Long an established favourite of those in the aviation field, Breitling’s Navitimer series, has, over the years, also been quietly embraced by a cool crew of men from other industries — jazzmaster Miles Davis, for instance. If all goes according to Breitling’s plans, the line will attract an even broader audience in the years ahead.
It’s certainly off to a good start. Last Thursday night, a new edition of Navitimer, the Navitimer 8, found a fresh following in actor Armie Hammer, motocross champion Ken Roczen, and Houston Astros World Series pitcher Justin Verlander. All three walked the red carpet at Breitling’s New York spring roadshow event held at Brooklyn’s Duggal Greenhouse. Later, the men joined a distinguished crowd of 300 to fête the Navitimer 8’s launch during a black-tie dinner emceed by Saturday Night Live’s Alex Moffatt.
Appealing to a more varied mix of distinguished notables is exactly what Breitling has in mind for its new flightpath. Under the fresh direction of global CEO Georges Kerns (formerly the CEO of IWC), the Swiss watchmaker is looking to skew a little less aircraft cockpit, and a little more first-class passenger. That strategy is embodied perfectly by the Navitimer 8, which reflects a move away from the big, loud pilot’s watches the brand has recently specialized in and towards something still aviation inspired, but decidedly more understated.
The Navitimer 8’s face is refreshingly uncluttered, its lugs are shorter so as to sit better on smaller wrists, its slanted, bi-directional bezel is shaped to elegantly reflect light, and its fonts have been streamlined for easy legibility. Altogether, the range encompasses five models: two 41mm automatics (a base model and another with date and day of the week complications); two 43mm chronos (one with a Valjoux movement and the other featuring Breitling’s in-house Caliber 01 movement, differentiated with contrast dials); and a world-time model. In addition to the 43mm case’s stainless steel configurations featuring either a black or blue dial, an 18K rose gold edition with a bronze dial will also be available.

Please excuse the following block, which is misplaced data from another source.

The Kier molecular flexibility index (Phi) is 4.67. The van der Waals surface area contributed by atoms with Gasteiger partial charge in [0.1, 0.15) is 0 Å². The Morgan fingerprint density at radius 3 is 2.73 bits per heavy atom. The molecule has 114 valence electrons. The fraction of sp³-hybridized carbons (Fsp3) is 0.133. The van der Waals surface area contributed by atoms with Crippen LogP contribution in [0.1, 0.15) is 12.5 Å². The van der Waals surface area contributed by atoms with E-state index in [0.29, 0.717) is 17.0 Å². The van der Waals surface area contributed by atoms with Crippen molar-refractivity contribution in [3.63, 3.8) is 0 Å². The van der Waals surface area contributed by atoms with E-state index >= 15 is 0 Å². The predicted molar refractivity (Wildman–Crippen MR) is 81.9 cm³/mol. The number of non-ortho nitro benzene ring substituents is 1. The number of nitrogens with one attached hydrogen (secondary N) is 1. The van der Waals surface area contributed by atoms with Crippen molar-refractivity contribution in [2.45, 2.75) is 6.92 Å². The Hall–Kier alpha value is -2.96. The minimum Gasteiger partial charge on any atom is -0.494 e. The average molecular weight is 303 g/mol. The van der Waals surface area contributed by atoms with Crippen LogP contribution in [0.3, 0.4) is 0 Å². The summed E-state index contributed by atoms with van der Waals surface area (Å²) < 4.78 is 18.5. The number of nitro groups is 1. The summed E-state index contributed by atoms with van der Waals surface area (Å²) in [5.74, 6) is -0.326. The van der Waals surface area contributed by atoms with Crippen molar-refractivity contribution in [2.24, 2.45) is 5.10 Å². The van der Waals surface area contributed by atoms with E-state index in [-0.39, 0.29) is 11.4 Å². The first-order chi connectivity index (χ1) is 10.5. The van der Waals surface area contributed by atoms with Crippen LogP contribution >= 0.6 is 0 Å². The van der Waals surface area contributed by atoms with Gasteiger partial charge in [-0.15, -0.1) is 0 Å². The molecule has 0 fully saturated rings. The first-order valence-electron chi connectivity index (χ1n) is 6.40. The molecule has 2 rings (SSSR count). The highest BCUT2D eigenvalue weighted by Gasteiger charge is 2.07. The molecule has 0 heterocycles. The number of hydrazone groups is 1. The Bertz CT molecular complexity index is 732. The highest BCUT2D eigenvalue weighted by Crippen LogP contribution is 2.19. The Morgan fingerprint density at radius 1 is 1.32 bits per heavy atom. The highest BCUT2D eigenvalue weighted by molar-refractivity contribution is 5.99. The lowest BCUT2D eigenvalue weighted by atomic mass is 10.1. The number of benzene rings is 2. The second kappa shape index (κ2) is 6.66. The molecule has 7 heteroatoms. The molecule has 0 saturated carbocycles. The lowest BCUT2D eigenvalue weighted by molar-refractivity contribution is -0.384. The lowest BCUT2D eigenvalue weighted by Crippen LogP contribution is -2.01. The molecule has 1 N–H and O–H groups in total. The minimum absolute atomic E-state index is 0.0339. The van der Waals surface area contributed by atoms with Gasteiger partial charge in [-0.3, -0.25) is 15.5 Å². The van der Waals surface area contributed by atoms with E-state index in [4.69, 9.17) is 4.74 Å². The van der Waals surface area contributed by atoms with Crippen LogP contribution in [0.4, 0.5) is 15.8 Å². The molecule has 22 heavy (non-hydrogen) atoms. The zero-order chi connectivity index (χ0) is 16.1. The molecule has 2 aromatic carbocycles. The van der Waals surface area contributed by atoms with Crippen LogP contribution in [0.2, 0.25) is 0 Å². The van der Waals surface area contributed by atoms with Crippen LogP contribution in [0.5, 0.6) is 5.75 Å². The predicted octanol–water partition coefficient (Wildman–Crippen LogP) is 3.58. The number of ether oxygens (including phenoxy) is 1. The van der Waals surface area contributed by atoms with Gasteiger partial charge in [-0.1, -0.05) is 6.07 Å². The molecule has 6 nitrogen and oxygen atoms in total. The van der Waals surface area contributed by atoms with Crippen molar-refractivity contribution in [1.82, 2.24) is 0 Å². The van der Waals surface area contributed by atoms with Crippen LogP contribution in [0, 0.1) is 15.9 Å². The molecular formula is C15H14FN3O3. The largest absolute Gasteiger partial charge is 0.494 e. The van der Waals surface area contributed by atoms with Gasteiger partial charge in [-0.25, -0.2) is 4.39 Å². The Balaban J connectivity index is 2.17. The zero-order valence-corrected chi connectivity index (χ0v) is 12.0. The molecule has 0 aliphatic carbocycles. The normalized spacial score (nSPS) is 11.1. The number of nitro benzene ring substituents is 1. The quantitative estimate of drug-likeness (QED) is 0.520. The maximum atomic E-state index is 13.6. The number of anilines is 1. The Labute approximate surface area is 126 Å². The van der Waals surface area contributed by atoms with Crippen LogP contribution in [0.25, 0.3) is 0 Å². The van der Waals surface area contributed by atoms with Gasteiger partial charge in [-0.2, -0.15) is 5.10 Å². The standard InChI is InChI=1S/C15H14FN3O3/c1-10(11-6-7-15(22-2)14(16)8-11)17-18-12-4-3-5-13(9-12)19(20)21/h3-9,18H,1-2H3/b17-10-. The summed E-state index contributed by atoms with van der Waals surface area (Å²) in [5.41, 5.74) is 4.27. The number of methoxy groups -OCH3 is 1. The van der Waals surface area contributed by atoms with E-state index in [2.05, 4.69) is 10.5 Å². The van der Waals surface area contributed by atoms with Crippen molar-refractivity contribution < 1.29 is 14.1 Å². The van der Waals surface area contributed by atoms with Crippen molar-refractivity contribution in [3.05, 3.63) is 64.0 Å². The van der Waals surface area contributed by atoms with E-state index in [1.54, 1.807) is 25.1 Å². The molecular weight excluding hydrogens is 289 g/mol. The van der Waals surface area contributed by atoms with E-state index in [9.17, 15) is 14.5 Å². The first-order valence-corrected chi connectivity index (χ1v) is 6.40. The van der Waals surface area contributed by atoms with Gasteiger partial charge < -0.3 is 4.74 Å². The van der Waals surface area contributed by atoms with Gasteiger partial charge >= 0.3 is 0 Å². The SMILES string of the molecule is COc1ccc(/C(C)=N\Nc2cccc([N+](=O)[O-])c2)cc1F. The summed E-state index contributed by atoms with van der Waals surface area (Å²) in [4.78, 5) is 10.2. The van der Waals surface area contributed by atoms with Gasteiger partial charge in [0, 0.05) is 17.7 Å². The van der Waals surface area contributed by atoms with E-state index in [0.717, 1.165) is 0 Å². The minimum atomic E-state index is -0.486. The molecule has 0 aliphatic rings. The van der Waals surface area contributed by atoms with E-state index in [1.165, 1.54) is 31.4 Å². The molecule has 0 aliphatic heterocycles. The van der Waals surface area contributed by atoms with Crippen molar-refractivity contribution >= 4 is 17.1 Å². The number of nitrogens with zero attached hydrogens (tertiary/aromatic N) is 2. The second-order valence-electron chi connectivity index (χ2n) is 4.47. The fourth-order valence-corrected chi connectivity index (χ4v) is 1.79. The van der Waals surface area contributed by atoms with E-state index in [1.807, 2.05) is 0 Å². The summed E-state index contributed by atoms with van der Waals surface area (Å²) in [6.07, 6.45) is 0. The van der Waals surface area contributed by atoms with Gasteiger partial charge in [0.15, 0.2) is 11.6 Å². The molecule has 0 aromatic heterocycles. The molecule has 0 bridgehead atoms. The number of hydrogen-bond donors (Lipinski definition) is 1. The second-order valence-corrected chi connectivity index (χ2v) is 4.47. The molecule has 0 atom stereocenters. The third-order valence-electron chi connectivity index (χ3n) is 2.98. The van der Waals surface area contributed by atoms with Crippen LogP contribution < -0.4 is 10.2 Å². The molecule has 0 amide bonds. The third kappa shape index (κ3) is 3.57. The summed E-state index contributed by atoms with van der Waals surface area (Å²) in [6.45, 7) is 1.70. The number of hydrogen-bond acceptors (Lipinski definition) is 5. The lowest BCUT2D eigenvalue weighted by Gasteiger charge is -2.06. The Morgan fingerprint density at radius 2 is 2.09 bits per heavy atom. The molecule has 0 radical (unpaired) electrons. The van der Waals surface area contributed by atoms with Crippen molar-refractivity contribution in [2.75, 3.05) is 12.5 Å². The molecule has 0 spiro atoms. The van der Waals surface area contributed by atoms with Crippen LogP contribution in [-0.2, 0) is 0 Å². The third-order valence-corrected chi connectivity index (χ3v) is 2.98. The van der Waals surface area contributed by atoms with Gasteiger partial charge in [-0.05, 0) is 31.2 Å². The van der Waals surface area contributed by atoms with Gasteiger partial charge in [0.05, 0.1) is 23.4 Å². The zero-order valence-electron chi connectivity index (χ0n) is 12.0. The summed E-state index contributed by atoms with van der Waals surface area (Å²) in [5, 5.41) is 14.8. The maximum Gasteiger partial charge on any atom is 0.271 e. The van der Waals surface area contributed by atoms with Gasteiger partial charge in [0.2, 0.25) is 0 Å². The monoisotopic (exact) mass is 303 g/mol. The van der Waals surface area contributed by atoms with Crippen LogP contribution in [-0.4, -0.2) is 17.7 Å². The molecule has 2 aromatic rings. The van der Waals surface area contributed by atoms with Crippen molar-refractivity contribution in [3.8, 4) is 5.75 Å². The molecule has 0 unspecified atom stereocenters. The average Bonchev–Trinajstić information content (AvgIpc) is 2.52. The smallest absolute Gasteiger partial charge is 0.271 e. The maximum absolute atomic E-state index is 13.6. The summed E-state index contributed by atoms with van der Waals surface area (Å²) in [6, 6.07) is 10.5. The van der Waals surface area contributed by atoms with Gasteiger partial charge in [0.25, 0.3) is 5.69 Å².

And while the new timepieces at first look to have little in common with previous Navitimer models, the Navitimer 8 still has its pilot credentials: it’s named for Breitling’s Huit Aviation department, which designed aircraft chronographs back in the ‘30s.
The morning after the gala, Kerns — sporting two watches, one on each wrist — delivered a keynote to collectors and watch media that elaborated on his plans to build Breitling a “legendary future.” His strategy is to take inspiration from Breitling designs released between the 1930s and ’70s— in Kerns’s words, “the great years of cars, boats, and motorcycles” — in order to deliver similarly sporty yet sophisticated timepieces that appeal to contemporary sensibilities. The Navitimer 8, for instance, takes its cues from the Model 635 pilot watch.
Mood boards shown throughout Kerns’s presentation elaborated on the brand’s old-meets-new vision of retro luxury. Steve McQueen — “the coolest guy on the planet,” according to Kerns — made multiple appearances. It’s easy to picture McQueen at home in one of the watchmaker’s future flagships, which slides showed will now be envisioned as loft-like environments complete with display cases modelled after pool tables and plenty of rustic brick.
A lot of the credit for this visual revamp goes to creative director Guy Bove. His most significant move so far has been redesigning Breitling’s logo, replacing the wings and anchor icon with the handwritten B now found on the Navitimer 8’s face. This, too, was revealed to be a nod back to Breitling’s past, as it’s a tweaked version of a wordsmith that once appeared on many of the brand’s watch faces. A display of historical watches on view after the presentation further drilled home this link to the brand’s heritage.
Kerns was quick to stress that the Navitimer 8 does not aim to replace the traditional Navitimer 1. Rather, it’s being treated as a complementary product line meant to appeal to those who might not traditionally have considered a Breitling watch. Next on Kerns’s to-do list: smaller 38-millimetre diameters, and women’s watches.
As Breitling continues its reinvention, Kerns plans to streamline the brand’s offerings into four main product lines. Navitimer, Superocean, and Premier will take their design inspiration from the air, sea, and land, respectively, while the Chronomat line will be an all-purpose offering. Prices for all future timepieces will be kept between $3,500 and $9,000, with the Navitimer 8 range starting at CHF 3,600 (about $4,900 CAD) and launching in May.